North Carolina Newspapers

    6The Daily Tar HeelTuesday, September 12, 1989
Afghanistan photos starkly beautiful
Staff Writer
Imagine a world as elegant as it is
rugged. Think of a country rich in
color and passion. Picture a people
isolated from the flurry of modern
life. There you have Afghanistan.
The beauty of Afghanistan is the
subject of the newest photography
'. exhibition at the Carolina Student
: Union. Luke Powell's "The Afghan
Folio" is a compilation of photographs
'. taken while he traveled through the
country, documenting his impressions
of the culture.
Powell spent his youth in Davidson
and graduated from UNC in 1969,
after majoring in religion. He then
' attended Yale, where he received his
master's degree in art.
Religion and art eventually drew
Powell to Afghanistan in 1971.
After working on an archeological
, excavation in Israel, Powell traveled
through India and Central Asia.
Trapped in Afghanistan by the se
vere winter, Powell began to appreci
ate his surroundings.
"I was stuck in Kabul, but I had
time to think and realize how incred
ible Afghanistan was at that point in
time," he said.
Afghanistan was a wonderful dis
; covery for Powell, not only for its
; beauty but also for its simplicity.
"It seemed to be rushing into the
; 13th century. Why go back and un
! earth a few inches of mud-brick foun
: dation and a few pot shreds when
these people were living in that pre
industrial, pastoral world? Afghani
stan was visually exciting beyond
anything that I had ever seen before
or I have seen since," he said.
Afghanistan has become famous
for its frequent tribal wars and the
recent conflict with Russia. Most
people are familiar with the country
through media coverage of the So
viet offensive. However, Powell's
photographs date back to before the
IS A i ifo ! tiji
- , f-.
'The Winnowers one of the photos in'The Afghan Folio,' now on
Soviets invaded in 1978.
Powell captures a country deeply
rooted in tradition. There are common
cultural threads between Western and
Eastern cultures, he said, and these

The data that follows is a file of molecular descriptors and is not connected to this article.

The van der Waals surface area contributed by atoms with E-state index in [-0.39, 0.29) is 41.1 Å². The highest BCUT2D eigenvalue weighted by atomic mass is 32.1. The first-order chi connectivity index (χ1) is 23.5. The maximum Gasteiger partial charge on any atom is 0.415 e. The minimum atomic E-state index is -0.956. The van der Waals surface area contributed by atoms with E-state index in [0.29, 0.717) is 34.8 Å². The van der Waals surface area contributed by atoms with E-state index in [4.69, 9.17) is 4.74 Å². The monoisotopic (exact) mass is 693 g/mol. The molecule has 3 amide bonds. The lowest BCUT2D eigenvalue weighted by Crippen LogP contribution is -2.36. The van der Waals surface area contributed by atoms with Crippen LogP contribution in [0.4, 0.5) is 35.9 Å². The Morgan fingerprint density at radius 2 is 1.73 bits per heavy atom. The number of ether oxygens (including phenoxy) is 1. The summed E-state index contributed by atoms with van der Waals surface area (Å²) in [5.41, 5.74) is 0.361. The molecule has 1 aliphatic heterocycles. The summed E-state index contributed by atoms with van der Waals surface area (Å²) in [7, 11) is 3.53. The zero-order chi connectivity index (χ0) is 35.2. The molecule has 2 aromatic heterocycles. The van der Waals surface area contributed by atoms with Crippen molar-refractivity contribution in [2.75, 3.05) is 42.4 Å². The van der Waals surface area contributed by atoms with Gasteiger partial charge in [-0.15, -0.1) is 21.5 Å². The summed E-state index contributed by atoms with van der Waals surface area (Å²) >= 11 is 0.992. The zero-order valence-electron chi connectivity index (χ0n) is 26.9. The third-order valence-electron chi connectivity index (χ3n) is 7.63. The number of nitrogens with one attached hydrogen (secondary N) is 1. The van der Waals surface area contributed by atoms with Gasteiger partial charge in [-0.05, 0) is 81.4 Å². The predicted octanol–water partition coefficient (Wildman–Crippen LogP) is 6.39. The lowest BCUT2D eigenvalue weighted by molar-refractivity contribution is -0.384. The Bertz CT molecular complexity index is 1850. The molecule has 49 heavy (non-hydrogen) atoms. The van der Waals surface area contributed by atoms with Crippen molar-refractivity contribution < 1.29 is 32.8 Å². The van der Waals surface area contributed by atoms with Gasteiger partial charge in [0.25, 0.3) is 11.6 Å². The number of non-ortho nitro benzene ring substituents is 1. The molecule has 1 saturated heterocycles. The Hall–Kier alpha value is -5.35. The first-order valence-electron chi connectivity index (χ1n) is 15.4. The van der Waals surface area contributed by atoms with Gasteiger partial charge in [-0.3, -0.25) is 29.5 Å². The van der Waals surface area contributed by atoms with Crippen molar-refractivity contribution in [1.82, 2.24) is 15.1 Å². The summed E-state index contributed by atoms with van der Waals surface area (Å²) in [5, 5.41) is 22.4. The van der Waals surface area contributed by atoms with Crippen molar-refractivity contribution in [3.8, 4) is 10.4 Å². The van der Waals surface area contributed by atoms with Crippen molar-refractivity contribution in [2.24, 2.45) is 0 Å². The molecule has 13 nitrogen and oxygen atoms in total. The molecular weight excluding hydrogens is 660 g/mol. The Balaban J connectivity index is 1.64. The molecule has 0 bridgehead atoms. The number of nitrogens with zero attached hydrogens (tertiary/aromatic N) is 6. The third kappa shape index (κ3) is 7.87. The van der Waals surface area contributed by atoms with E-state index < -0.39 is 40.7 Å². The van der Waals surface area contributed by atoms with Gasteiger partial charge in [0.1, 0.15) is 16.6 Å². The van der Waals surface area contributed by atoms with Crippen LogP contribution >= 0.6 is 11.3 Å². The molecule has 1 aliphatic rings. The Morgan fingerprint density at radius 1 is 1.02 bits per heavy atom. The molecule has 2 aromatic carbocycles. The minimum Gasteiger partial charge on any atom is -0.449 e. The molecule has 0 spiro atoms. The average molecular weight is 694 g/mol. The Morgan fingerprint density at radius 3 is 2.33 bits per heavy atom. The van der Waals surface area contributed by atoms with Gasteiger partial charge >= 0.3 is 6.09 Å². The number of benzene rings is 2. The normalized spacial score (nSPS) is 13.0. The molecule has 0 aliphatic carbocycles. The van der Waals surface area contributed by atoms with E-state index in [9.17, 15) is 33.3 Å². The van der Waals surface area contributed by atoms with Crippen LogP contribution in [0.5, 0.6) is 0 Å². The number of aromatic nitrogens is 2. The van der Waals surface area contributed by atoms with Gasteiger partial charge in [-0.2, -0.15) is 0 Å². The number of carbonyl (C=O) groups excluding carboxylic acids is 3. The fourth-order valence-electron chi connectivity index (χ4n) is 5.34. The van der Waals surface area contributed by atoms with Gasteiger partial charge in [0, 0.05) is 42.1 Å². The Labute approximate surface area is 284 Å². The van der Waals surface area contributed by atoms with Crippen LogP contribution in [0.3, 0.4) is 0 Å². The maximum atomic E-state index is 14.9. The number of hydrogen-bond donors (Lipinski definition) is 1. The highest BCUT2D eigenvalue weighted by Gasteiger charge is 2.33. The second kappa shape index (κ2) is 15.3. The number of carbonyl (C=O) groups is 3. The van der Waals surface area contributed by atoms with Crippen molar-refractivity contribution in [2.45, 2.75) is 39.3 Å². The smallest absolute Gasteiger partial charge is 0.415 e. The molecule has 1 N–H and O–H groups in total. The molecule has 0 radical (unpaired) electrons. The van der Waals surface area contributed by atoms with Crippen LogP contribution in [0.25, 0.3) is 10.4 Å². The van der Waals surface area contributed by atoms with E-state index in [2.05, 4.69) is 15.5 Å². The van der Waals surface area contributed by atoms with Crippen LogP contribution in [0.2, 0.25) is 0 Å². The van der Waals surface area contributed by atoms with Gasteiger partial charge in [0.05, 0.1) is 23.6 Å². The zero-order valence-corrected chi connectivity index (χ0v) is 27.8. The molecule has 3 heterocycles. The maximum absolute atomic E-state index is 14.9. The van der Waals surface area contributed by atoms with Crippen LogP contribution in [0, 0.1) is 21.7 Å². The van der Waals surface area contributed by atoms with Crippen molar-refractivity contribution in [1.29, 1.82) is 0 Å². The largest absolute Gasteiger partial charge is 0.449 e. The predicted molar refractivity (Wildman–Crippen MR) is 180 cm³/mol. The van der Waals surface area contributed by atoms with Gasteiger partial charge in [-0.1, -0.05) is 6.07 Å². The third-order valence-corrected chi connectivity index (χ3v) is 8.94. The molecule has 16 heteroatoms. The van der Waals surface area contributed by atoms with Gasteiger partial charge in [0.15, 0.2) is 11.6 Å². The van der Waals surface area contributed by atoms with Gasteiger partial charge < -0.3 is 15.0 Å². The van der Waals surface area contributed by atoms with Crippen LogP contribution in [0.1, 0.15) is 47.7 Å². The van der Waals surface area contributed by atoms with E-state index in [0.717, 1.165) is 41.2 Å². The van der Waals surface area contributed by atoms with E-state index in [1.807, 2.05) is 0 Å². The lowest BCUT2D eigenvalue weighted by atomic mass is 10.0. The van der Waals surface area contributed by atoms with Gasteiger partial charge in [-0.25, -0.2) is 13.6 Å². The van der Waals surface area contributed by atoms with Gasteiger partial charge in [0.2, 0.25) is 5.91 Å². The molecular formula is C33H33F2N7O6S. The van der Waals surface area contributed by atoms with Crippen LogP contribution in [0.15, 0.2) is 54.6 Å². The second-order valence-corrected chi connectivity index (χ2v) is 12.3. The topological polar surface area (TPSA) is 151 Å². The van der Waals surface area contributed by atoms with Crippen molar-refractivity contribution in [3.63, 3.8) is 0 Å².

commonalities between the past and
the present are the major themes of his
Powell says he uses photography
because he feels that the camera is his
proper tool. Though Powell paints and
sketches as well, he turned to photogra
phy on his first trip to Afghanistan
because it offered a focus for his talents
and training.
The accuracy of his photography is
so important to him that he prints his
photographs using the dye transfer
process, which involves using red, green
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and blue filters to make black and white
separation negatives. The negatives are
then combined so that the photogra
pher can control color, highlights and
balance. As many as 20 negatives are
used to achieve a positive image.
The color of the dye transfer process
is remarkably accurate and lasts far
longer than normal color prints, he said.
It offers the photographer more control
than usually possible in conventional
color printing.
"You can see more detail and re
claim more information (with the dye
transfer process) ... Why use a process
that will fade in a couple of years when
you can use one that will last longer
than your lifetime?"
Despite the benefits, the dye transfer
display in the Union Gallery
process is a long, intricate process
that very few photographers use.
Powell's photography has taken
him not only to Afghanistan but also
to other parts of the world. He has
worked in Paris, Sri Lanka, Egypt
and the West Bank. Powell's collec
tion of photographs from Sri Lanka
will be published as a book and re
leased in the near future.
"The Afghan Folio" will be ex
hibited through Oct. 19 in the Caro
lina Union Gallery. Gallery hours
are from 11 am. to 8 p.m. daily.
Powell will also be present for a
Sept. 18 panel discussion on Afghani
stan. The discussion will take place
in the Hanes Art Center and begins
at 7:30 p.m. Admission is free.
Folk stars offer path
for Chapel Hill duo
to reach new sound
Their guitars glare pink from the
stage lighting, and their eyes meet as
the signal to begin. Using only acoustic
guitars and the raw harmonies of their
voices, the duo of Nikki Meets the
Hibachi captures the audience with their
unembellished vocals and progressive
folk style.
Nikki Meets the Hibachi is a local
band following in the same vein as
musicians such as Tracy Chapman and
the Indigo Girls, member John Gillespie
"It's a kind of rock alternative with a
folk base," said Elaine Tola, the other
half of Nikki Meets the Hibachi.